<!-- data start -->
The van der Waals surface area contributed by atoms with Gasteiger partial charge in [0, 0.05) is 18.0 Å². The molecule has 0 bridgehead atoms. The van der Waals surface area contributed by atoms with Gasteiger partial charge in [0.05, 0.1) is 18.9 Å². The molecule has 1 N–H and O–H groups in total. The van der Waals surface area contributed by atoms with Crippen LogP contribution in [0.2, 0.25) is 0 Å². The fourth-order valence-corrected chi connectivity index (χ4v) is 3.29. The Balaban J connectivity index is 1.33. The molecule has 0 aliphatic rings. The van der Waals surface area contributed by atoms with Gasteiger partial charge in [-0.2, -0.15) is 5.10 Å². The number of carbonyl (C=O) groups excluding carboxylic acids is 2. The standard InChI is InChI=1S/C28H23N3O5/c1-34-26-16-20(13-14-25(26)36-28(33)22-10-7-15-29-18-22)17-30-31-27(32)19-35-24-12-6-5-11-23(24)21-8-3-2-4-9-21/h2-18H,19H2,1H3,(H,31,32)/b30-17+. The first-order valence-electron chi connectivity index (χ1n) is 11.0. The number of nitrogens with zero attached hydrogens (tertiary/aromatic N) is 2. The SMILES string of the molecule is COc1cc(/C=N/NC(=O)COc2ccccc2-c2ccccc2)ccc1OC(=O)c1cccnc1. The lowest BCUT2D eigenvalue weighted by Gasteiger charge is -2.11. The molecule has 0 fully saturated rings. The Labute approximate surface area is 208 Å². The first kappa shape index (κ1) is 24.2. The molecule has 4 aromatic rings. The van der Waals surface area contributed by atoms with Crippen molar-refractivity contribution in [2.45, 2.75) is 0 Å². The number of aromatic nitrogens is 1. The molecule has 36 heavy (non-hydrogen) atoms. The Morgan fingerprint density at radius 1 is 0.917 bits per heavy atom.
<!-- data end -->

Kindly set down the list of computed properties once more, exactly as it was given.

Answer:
The van der Waals surface area contributed by atoms with Gasteiger partial charge in [0, 0.05) is 18.0 Å². The molecule has 0 bridgehead atoms. The van der Waals surface area contributed by atoms with Gasteiger partial charge in [0.05, 0.1) is 18.9 Å². The molecule has 1 N–H and O–H groups in total. The van der Waals surface area contributed by atoms with Crippen LogP contribution in [0.2, 0.25) is 0 Å². The fourth-order valence-corrected chi connectivity index (χ4v) is 3.29. The Balaban J connectivity index is 1.33. The molecule has 0 aliphatic rings. The van der Waals surface area contributed by atoms with Gasteiger partial charge in [-0.2, -0.15) is 5.10 Å². The number of carbonyl (C=O) groups excluding carboxylic acids is 2. The standard InChI is InChI=1S/C28H23N3O5/c1-34-26-16-20(13-14-25(26)36-28(33)22-10-7-15-29-18-22)17-30-31-27(32)19-35-24-12-6-5-11-23(24)21-8-3-2-4-9-21/h2-18H,19H2,1H3,(H,31,32)/b30-17+. The first-order valence-electron chi connectivity index (χ1n) is 11.0. The number of nitrogens with zero attached hydrogens (tertiary/aromatic N) is 2. The SMILES string of the molecule is COc1cc(/C=N/NC(=O)COc2ccccc2-c2ccccc2)ccc1OC(=O)c1cccnc1. The lowest BCUT2D eigenvalue weighted by Gasteiger charge is -2.11. The molecule has 0 fully saturated rings. The Labute approximate surface area is 208 Å². The first kappa shape index (κ1) is 24.2. The molecule has 4 aromatic rings. The van der Waals surface area contributed by atoms with Crippen molar-refractivity contribution in [2.45, 2.75) is 0 Å². The number of aromatic nitrogens is 1. The molecule has 36 heavy (non-hydrogen) atoms. The Morgan fingerprint density at radius 1 is 0.917 bits per heavy atom.